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It is loud out here

March 23, 2013

I am back from the first reconnaissance trip to the Cheringoma Plateau in the eastern part of Gorongosa. It was slow going and in nearly all places we were forced to do a lot of road clearing, removing or finding a way around fallen trees, but the rewards were great. The eastern part of the park is one of the most gorgeous areas I have ever been to, full of deep gorges and canyons, waterfalls, and beautiful forests. During this trip I did not have much time to look for insects, hardly any in fact, but one species was rather difficult not to notice.


We spent the last night of the recon in a remote outpost of park rangers, a place that happened to sit on top of deep, sandy soils. And such soils are just what the Tobacco crickets (Brachytrupes membranaceus) love, and they make it loud and clear. At around 7:30 pm, just after it got really dark, the entire camp suddenly erupted in incredibly loud, buzzing racket when about a dozen cricket males started singing at the entrances to their burrows. They were very easy to locate, but getting too close to one was painful. Listening to a singing Tobacco cricket from a distance of a meter or less is akin to staring into a bright lightbulb – for a while, once you turn your eyes away, you still see the light and not much more, and the cricket’s song leaves your hearing similarly dulled and almost unable to perceive any other sounds for a few seconds.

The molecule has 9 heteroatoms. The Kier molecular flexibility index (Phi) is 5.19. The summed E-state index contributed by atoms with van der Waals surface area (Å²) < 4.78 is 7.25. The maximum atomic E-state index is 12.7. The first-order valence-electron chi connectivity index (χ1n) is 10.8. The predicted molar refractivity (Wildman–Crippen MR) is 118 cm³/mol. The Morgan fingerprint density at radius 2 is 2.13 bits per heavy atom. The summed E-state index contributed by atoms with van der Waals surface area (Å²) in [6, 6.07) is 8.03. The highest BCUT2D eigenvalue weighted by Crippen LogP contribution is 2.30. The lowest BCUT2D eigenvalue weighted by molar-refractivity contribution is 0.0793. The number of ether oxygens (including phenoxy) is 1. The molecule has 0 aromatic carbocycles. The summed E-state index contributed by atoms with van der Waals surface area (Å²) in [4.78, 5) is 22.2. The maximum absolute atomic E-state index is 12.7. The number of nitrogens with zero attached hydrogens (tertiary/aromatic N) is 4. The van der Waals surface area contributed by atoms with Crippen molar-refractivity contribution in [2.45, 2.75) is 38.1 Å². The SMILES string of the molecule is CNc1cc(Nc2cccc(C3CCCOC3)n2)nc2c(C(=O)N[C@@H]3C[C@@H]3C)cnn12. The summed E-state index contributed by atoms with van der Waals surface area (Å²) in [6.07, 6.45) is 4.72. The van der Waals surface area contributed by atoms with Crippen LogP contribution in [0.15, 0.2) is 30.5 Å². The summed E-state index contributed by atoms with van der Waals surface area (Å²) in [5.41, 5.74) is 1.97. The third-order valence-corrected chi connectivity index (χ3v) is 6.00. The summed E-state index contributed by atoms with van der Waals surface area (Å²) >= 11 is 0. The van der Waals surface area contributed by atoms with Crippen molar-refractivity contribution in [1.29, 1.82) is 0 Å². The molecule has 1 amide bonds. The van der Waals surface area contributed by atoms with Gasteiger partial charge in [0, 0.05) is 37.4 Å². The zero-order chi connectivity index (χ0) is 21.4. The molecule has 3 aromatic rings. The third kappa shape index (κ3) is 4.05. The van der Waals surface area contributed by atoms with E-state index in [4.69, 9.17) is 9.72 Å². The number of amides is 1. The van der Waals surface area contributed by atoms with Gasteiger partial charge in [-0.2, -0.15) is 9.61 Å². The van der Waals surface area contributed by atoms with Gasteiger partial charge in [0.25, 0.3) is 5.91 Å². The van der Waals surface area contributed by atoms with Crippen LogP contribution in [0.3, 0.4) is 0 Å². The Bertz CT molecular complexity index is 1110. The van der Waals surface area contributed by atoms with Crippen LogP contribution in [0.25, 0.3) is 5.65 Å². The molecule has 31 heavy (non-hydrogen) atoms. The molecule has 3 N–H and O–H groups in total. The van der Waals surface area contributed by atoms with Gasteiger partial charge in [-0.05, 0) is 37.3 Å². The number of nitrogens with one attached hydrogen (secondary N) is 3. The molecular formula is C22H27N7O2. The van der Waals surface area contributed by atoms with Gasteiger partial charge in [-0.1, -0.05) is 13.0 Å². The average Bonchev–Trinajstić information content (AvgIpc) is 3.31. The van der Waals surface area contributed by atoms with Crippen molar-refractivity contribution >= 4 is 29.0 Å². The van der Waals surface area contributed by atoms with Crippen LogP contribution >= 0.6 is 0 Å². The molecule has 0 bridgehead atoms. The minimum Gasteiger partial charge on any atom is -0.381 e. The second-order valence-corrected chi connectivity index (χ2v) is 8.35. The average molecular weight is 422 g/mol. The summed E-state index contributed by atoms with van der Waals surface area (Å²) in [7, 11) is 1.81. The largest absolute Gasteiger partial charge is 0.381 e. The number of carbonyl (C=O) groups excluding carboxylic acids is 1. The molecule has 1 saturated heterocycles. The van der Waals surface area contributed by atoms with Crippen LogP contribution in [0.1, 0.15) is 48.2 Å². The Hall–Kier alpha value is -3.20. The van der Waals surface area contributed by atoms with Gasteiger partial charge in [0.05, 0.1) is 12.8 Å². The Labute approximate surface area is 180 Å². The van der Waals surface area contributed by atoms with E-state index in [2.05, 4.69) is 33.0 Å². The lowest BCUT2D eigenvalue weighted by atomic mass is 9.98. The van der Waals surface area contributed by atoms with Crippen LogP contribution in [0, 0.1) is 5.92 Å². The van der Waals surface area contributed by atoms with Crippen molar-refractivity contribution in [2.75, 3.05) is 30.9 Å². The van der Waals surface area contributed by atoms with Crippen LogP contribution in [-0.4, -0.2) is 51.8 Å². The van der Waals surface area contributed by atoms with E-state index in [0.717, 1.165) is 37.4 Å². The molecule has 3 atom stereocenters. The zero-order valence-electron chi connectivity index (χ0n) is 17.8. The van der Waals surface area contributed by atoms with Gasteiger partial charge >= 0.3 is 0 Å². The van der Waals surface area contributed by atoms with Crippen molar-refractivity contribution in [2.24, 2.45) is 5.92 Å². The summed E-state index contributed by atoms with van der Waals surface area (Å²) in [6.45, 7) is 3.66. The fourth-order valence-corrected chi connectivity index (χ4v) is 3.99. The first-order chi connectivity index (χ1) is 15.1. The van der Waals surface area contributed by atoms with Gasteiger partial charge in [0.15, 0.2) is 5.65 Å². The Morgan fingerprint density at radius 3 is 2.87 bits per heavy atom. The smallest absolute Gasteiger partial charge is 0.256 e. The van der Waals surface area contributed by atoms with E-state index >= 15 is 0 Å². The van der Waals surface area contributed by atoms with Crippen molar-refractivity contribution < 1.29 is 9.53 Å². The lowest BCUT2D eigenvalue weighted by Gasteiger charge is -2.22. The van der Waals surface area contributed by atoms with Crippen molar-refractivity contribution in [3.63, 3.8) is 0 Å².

Photo: Singing males always face the burrow and dive in at the slightest disturbance.


This of course is not surprising, considering that this species is the size of a small mouse. Tobacco crickets are giants, reputedly the largest species of crickets in the world (but there are several related species in Asia, which are similarly huge). They also appear to be the loudest. I recorded one of the males and you can listen to it here: to get the most life-like impression of this sound, crank up the volume of your computer to its maximum setting and place your ear near the speaker.


Tobacco crickets get their name from their preference for young tobacco plants, and in some areas of Africa they are considered pests. Unlike most crickets and other orthopterans, these insects gather and store food in their burrows, and are able to preserve it so that mold does not destroy it. They are also unusual in a well-developed maternal care. The female, which has a strongly reduced ovipositor, lays the eggs in her burrow and cares for them and the newly hatched nymphs until they are ready to forage on their own. All in all fascinating creatures, which also taught me to look for large holes in the ground before setting up a tent, and move as far away from them as possible.


By Piotr Naskrecki


Read more on his blog The Smaller Majority


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